Gyre Sage – This lady is seeing play in a Naya deck alongside Boros Reckoner and friends.  Saito has also been talking about her. She is sold out on a lot of websites at $2 and should be $4-6 relatively soon. Great trade target this weekend.

Domri Rade – Another card in the Naya deck.  He is currently $25. If this guy sees play in the Pro Tour, expect him to hit 40-50 for a few weeks.  Being a mythic from a set that hasn’t been opened a lot has it’s advantageous.

Obzedat, Ghost Council – This card is popping up in some Esper lists. Again, a strong showing at the Pro Tour can lead to a significant spike.

Loxodon Smiter – This pachyderm has the most upside. Being only $2-3 he has a lot of room to grow. Another 4-of in the Naya deck.

Boros Cards (Ash Zealot, Champion of the Parish, Stromkirk, Hellrider) – Boros is becoming one of the most popular decks. The window to pick these up is getting smaller. These cards should be fairly liquid within the next few weeks.

Remember to pay attention the Pro Tour results and coverage. Stay ahead of the curve. Thanks for reading!

Igor Shapiro

Twitter: IgorFinance

Thursday: Common Cents with Aaron Dettmann

Karn Liberated as of Feb 13, 2013
Karn Liberated as of Feb 13, 2013

After the pro-tour this weekend, we will be in the thick of Modern season. With Bloodbraid Elf and Seething Song being banned, people are looking for the next best deck, and are buying accordingly. There have already been several Modern cards that have skyrocketed (sometimes inexplicably) in price, so I’ll identify some other cards that have the potential to do the same.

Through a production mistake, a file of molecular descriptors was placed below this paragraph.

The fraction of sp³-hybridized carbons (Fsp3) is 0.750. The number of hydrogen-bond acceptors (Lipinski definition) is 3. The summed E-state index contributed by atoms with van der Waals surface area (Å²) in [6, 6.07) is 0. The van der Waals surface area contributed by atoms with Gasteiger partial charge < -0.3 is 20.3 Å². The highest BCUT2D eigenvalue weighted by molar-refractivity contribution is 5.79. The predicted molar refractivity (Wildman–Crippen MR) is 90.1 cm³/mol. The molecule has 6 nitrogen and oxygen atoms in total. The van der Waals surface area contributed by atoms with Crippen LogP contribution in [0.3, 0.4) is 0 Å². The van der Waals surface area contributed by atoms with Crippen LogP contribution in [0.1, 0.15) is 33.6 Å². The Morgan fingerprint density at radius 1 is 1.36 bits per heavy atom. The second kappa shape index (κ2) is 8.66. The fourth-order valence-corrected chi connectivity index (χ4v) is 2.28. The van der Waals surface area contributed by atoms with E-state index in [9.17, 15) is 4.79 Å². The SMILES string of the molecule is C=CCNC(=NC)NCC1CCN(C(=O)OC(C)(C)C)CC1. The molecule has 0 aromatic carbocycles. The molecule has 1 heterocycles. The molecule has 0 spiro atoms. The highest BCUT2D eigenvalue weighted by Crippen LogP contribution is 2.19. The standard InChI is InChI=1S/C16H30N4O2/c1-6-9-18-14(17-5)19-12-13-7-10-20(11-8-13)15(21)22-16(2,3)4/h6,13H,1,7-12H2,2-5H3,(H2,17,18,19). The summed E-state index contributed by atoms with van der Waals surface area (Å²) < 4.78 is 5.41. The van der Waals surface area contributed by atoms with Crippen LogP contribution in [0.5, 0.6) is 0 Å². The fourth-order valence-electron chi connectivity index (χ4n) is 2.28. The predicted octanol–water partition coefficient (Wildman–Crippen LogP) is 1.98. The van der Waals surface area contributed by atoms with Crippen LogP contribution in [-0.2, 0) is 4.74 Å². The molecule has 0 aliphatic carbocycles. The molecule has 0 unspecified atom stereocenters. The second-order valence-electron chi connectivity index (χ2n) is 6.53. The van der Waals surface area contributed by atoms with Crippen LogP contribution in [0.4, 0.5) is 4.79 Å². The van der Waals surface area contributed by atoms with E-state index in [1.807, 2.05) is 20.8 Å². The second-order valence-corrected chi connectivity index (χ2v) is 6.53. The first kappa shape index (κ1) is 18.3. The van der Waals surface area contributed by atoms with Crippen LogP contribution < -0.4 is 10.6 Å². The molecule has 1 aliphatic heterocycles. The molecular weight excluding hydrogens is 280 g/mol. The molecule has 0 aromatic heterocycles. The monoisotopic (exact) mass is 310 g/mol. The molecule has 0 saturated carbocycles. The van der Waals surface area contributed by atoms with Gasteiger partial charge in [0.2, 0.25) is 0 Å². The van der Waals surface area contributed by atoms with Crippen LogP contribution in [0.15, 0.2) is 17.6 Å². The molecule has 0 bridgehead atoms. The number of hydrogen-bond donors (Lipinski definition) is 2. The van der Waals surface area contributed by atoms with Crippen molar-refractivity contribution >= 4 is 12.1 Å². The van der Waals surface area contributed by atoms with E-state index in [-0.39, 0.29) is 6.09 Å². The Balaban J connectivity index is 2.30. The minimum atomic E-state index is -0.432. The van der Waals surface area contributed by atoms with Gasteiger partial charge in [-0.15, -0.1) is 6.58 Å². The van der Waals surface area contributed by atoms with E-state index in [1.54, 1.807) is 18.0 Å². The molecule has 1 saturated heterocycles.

First, let’s look at some of the Modern cards that have shot up in price in the past month.

I’ll start off with the great puzzler of them all: Marrow-Gnawer. This card has risen from a mere $5 to being worth almost $15 virtually overnight. What can I say; I guess Ogre Slumlord was the card that put Marrow-Gnawer over the top. Or maybe Marrow-Gnawer was underpriced all along and has enough casual appeal to sustain this new price tag. Whatever the reason, I was happy to ditch my copies for $11 to get out while the price was still high.

Now for cards that are commonly played in Modern decks:

Cryptic Command has gone up 59% in a month; from around $22 in January to its current $35 price tag. This card is used most notably in Scapeshift decks, but can also be found in Splinter Twin and in a variety of control decks. Its necessity in Scapeshift, combined with its utility in other decks, explains its price increase.

Vendilion Clique (up from $40 to $50), Aven Mindcensor ($4 to $7), and Celestial Colonnade ($3 to

Celestial Colonnade as of Feb 13, 2013

Celestial Colonnade as of Feb 13, 2013

$7) have all increased because of the new W/U/R American Midrange deck that won back-to-back online PTQs a few weeks ago. This deck has continued to place fairly well in the subsequent PTQs, so expect these cards to maintain their value.

Karn Liberated has been the big winner so far, as its price has nearly tripled when it gained $24 jumping from $15 to its current price of $39. The Tron deck plays a full four copies of Karn Liberated, and it is the centerpiece of that deck. Many people are expecting this deck to become a big player now that its worst match, Storm, has been eliminated from the metagame. Karn had been slowly creeping up in price, but really took off after the bannings were announced in Modern. People being keen to play this deck also help explain why Oblivion Stone and Grove of the Burnwillows have seen modest price increases as well.

Now for the cards I suggest you invest in:

Birthing Pod, like Karn Liberated, is also the centerpiece of a deck (two decks, actually: Kiki-Pod and Melira-pod), and they also play the full four copies of Birthing Pod. Now granted, Birthing Pod has seen print in an Event Deck, but the fact remains that people who want to play this deck must obtain four copies of the card. The increased availability from being printed in an Event Deck is offset by the fact that the card was originally printed in the 3rd set of a block, so not as many packs were opened of New Phyrexia compared to the 1st and 2nd sets in drafts. Birthing Pod, at its current price of under $4, is a steal.